Can Clothing Be Made in the US Again? Osmium Says Yes

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Can Clothing Be Made in the US Again? Osmium Says Yes

by RP Siegel
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To make fashion #sustainable we need to change our whole mindset: http://bit.ly/1hvT2bg. #Osmium knows how to help

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Friday, April 25, 2014 - 9:45am

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When we think about consumer goods, it’s hard to think of a category that is less inherently sustainable than clothing. The very notion of fashion encourages us to discard clothes at the end of each season in order to “keep up with the latest” trends. On average, every American buys 64 garments and throws out the equivalent of their own body weight in clothing each year. A full 98% of clothing purchased in the country was produced in China or Bangladesh where labor is cheap and laws regulating working conditions and environmental practices are far more lax. Incidents like the building collapse in Rana Plaza are the result, along with massive pollution, not to mention the exploitation of millions of child laborers.  

Much of our clothing is made of cotton, the crop that receives more pesticide treatment than any other. Others use synthetic fabrics and chemical coatings like flame retardants that cause pollution both during production and disposal. The Clean Clothes Campaign, which specializes in supporting textile workers and exposing abusive practices that keep people trapped in poverty, wrote a paper on the respiratory health hazards in China’s factories.

Then there are the second order effects which are not often considered. For example China currently generates 69% of their electricity using coal. That’s almost twice as much as the US which is now getting only about 36% of its power from coal. That means significantly more GHG emissions when an item is made overseas.

Another impact that has gone under the radar is the way that the drop in employment here in the US has reduced the buying power of the middle class. This means lower sales. People have focused on the idea that the poor economy has led to massive unemployment, but it actually works both ways. This is something Henry Ford recognized a hundred years ago when he decided to pay his workers well enough so that they could afford to buy the cars they were building.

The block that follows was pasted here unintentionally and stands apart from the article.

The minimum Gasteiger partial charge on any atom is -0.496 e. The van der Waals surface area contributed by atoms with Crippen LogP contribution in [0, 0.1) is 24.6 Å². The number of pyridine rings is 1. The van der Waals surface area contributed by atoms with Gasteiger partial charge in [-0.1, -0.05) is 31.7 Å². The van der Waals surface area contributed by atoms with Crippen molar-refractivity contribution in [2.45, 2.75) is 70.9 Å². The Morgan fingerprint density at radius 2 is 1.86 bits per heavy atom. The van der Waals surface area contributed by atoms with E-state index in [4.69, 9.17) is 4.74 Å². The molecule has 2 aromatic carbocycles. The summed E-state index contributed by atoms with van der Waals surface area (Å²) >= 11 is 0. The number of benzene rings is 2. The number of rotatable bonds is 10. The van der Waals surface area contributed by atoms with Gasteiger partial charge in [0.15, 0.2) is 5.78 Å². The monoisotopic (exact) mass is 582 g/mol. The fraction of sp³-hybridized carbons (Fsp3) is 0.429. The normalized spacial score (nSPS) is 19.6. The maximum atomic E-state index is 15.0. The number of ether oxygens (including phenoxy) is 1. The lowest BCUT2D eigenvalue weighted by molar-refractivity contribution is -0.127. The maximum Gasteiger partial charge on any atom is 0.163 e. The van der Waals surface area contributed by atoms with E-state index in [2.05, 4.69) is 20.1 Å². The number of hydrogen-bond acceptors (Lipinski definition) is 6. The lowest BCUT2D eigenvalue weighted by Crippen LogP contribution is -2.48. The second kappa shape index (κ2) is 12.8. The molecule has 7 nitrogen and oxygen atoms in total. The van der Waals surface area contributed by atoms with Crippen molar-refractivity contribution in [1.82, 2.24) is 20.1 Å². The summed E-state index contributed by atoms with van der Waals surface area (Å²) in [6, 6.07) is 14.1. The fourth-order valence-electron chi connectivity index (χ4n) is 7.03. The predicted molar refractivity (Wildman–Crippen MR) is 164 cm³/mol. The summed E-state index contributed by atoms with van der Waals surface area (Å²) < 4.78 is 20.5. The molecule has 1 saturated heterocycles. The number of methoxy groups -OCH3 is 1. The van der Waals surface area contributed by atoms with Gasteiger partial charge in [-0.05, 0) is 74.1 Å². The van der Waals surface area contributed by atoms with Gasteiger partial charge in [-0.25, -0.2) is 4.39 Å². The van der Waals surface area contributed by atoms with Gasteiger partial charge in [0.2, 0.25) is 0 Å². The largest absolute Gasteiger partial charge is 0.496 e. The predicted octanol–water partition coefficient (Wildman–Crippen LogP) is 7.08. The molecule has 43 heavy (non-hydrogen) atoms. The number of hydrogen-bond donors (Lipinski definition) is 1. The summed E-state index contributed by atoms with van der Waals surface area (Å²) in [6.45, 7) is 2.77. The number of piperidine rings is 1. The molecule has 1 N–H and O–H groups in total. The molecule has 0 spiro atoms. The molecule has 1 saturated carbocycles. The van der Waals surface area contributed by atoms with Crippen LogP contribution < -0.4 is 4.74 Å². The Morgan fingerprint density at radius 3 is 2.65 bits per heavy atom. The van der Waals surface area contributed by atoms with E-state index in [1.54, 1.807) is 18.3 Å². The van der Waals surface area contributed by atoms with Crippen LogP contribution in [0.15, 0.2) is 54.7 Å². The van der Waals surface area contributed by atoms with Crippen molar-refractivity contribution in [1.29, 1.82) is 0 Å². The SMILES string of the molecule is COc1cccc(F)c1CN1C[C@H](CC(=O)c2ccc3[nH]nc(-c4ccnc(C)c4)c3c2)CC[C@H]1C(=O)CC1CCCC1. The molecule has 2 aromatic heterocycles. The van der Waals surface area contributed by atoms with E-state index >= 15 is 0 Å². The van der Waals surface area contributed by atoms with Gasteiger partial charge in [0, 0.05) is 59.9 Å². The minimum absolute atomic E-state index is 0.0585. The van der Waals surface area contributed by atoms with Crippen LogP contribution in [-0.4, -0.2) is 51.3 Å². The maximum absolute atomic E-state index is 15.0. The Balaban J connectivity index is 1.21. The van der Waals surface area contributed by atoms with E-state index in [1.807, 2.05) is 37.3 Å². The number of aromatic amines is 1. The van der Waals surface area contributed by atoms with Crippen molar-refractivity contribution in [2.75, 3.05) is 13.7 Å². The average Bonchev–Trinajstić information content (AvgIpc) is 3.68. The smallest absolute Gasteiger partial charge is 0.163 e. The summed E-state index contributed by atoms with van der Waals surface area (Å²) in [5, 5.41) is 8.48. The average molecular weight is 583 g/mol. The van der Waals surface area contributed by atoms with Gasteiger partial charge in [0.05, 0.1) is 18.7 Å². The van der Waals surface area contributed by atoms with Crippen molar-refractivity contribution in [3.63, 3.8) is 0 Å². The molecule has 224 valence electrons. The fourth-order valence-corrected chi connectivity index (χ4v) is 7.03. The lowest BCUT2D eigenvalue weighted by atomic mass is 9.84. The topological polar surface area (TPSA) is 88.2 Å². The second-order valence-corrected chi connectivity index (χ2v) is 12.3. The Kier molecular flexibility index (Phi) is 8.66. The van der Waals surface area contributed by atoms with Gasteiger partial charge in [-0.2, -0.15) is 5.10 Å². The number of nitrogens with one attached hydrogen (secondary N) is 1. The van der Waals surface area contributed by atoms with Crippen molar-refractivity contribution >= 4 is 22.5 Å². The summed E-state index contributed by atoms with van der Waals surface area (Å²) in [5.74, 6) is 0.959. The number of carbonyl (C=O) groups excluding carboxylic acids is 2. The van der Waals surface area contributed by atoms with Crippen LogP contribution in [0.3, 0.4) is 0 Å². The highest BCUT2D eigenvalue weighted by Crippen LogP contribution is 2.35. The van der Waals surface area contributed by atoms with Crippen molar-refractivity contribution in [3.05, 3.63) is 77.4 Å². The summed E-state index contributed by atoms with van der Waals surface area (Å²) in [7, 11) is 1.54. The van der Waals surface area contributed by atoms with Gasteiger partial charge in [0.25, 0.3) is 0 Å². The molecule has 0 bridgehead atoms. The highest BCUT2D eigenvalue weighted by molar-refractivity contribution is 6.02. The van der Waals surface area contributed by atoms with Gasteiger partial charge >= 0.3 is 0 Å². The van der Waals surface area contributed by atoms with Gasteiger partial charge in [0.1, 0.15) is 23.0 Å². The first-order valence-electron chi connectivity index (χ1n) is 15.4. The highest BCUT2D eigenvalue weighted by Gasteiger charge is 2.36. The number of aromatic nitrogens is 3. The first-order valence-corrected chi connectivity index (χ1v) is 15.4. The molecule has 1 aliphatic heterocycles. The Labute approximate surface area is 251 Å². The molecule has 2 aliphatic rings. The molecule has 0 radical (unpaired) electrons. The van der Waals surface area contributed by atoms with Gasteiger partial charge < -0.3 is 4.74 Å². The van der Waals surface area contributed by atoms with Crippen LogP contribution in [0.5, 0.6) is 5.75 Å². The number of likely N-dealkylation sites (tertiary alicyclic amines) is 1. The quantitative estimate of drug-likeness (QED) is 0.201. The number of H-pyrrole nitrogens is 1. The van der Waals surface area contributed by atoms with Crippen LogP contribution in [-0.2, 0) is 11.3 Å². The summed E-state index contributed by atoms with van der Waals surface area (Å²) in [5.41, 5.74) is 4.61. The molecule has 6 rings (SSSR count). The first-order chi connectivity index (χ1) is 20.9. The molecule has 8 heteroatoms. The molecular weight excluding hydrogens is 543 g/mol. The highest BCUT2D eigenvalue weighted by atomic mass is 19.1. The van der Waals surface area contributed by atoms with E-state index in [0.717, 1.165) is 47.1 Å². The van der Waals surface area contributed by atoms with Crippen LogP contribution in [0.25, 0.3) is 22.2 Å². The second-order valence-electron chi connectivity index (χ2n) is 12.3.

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RP Siegel, author and inventor, shines a powerful light on numerous environmental and technological topics. He has been published in business and technical journals and has written three books. His third, co-authored with Roger Saillant, is Vapor Trails, an eco-thriller that is being adapted for the big screen. RP is a professional engineer – and a prolific inventor, with 50 patents, numerous awards, and several commercial products. He is president of Rain Mountain LLC and is an active environmental advocate in his hometown of Rochester, N.Y. In addition to Justmeans, he writes for Triple Pundit, ThomasNet News, and Energy Viewpoints, occasionally contributing to Mechanical Engineering, Strategy + Business, and Huffington Post. You can follow RP on Twitter, @RPSiegel. 

Keywords: Responsible Production & Consumption | Bangladesh | Chaco | China | Clean Clothes Campaign | Corporate Social Responsibility | Dock to Dish | Ethical Consumption | Henry Ford | Mark Paigen | Osmium

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